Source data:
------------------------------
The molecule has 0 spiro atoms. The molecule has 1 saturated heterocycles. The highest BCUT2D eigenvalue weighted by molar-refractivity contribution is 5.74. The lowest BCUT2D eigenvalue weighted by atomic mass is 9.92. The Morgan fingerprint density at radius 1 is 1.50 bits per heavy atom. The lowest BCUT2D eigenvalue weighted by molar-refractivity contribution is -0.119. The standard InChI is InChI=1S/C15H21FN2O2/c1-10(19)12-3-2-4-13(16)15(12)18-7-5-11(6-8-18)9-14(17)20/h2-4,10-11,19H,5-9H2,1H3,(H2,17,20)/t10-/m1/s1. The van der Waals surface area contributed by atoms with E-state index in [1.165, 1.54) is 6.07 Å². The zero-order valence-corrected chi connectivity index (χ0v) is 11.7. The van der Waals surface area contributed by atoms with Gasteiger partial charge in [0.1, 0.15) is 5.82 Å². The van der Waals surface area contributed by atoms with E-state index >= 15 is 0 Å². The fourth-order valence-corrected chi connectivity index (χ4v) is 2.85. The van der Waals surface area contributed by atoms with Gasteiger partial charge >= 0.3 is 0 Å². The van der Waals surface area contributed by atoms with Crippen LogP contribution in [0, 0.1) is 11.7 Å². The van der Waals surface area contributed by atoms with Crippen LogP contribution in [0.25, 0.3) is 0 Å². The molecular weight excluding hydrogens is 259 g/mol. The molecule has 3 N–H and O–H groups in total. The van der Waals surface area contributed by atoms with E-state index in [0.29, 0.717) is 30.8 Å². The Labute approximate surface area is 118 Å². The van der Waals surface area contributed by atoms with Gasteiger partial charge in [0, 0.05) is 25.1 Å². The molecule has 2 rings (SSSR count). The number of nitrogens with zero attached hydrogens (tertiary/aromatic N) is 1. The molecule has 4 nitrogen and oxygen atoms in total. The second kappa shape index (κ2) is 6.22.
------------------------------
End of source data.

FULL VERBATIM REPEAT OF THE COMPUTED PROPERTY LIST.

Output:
The molecule has 0 spiro atoms. The molecule has 1 saturated heterocycles. The highest BCUT2D eigenvalue weighted by molar-refractivity contribution is 5.74. The lowest BCUT2D eigenvalue weighted by atomic mass is 9.92. The Morgan fingerprint density at radius 1 is 1.50 bits per heavy atom. The lowest BCUT2D eigenvalue weighted by molar-refractivity contribution is -0.119. The standard InChI is InChI=1S/C15H21FN2O2/c1-10(19)12-3-2-4-13(16)15(12)18-7-5-11(6-8-18)9-14(17)20/h2-4,10-11,19H,5-9H2,1H3,(H2,17,20)/t10-/m1/s1. The van der Waals surface area contributed by atoms with E-state index in [1.165, 1.54) is 6.07 Å². The zero-order valence-corrected chi connectivity index (χ0v) is 11.7. The van der Waals surface area contributed by atoms with Gasteiger partial charge in [0.1, 0.15) is 5.82 Å². The van der Waals surface area contributed by atoms with E-state index >= 15 is 0 Å². The fourth-order valence-corrected chi connectivity index (χ4v) is 2.85. The van der Waals surface area contributed by atoms with Gasteiger partial charge >= 0.3 is 0 Å². The van der Waals surface area contributed by atoms with Crippen LogP contribution in [0, 0.1) is 11.7 Å². The van der Waals surface area contributed by atoms with Crippen LogP contribution in [0.25, 0.3) is 0 Å². The molecular weight excluding hydrogens is 259 g/mol. The molecule has 3 N–H and O–H groups in total. The van der Waals surface area contributed by atoms with E-state index in [0.29, 0.717) is 30.8 Å². The Labute approximate surface area is 118 Å². The van der Waals surface area contributed by atoms with Gasteiger partial charge in [0, 0.05) is 25.1 Å². The molecule has 2 rings (SSSR count). The number of nitrogens with zero attached hydrogens (tertiary/aromatic N) is 1. The molecule has 4 nitrogen and oxygen atoms in total. The second kappa shape index (κ2) is 6.22.